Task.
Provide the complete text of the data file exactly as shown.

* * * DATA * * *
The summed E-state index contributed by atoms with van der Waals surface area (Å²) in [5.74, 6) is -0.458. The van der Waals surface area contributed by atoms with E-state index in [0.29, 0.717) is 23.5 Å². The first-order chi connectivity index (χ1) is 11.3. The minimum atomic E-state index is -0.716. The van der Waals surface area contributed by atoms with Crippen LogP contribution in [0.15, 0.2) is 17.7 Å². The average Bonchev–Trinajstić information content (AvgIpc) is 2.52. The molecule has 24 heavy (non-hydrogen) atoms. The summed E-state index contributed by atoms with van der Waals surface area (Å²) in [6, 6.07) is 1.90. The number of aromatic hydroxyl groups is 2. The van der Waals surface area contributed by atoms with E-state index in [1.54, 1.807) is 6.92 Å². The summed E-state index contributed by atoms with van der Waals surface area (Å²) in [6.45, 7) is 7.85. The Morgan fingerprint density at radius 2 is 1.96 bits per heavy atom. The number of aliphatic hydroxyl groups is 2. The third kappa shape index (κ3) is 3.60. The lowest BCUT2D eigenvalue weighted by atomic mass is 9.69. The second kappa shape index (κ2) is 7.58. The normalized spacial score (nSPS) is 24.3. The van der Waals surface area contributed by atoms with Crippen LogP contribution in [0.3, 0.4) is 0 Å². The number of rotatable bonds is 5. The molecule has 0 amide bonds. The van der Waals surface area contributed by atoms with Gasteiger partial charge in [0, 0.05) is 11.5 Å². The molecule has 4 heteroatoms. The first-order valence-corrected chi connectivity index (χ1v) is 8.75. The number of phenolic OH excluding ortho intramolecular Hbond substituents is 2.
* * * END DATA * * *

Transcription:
The summed E-state index contributed by atoms with van der Waals surface area (Å²) in [5.74, 6) is -0.458. The van der Waals surface area contributed by atoms with E-state index in [0.29, 0.717) is 23.5 Å². The first-order chi connectivity index (χ1) is 11.3. The minimum atomic E-state index is -0.716. The van der Waals surface area contributed by atoms with Crippen LogP contribution in [0.15, 0.2) is 17.7 Å². The average Bonchev–Trinajstić information content (AvgIpc) is 2.52. The molecule has 24 heavy (non-hydrogen) atoms. The summed E-state index contributed by atoms with van der Waals surface area (Å²) in [6, 6.07) is 1.90. The number of aromatic hydroxyl groups is 2. The van der Waals surface area contributed by atoms with E-state index in [1.54, 1.807) is 6.92 Å². The summed E-state index contributed by atoms with van der Waals surface area (Å²) in [6.45, 7) is 7.85. The Morgan fingerprint density at radius 2 is 1.96 bits per heavy atom. The number of aliphatic hydroxyl groups is 2. The third kappa shape index (κ3) is 3.60. The lowest BCUT2D eigenvalue weighted by atomic mass is 9.69. The second kappa shape index (κ2) is 7.58. The normalized spacial score (nSPS) is 24.3. The van der Waals surface area contributed by atoms with Crippen LogP contribution in [0.3, 0.4) is 0 Å². The number of rotatable bonds is 5. The molecule has 0 amide bonds. The van der Waals surface area contributed by atoms with Gasteiger partial charge in [0, 0.05) is 11.5 Å². The molecule has 4 heteroatoms. The first-order valence-corrected chi connectivity index (χ1v) is 8.75. The number of phenolic OH excluding ortho intramolecular Hbond substituents is 2.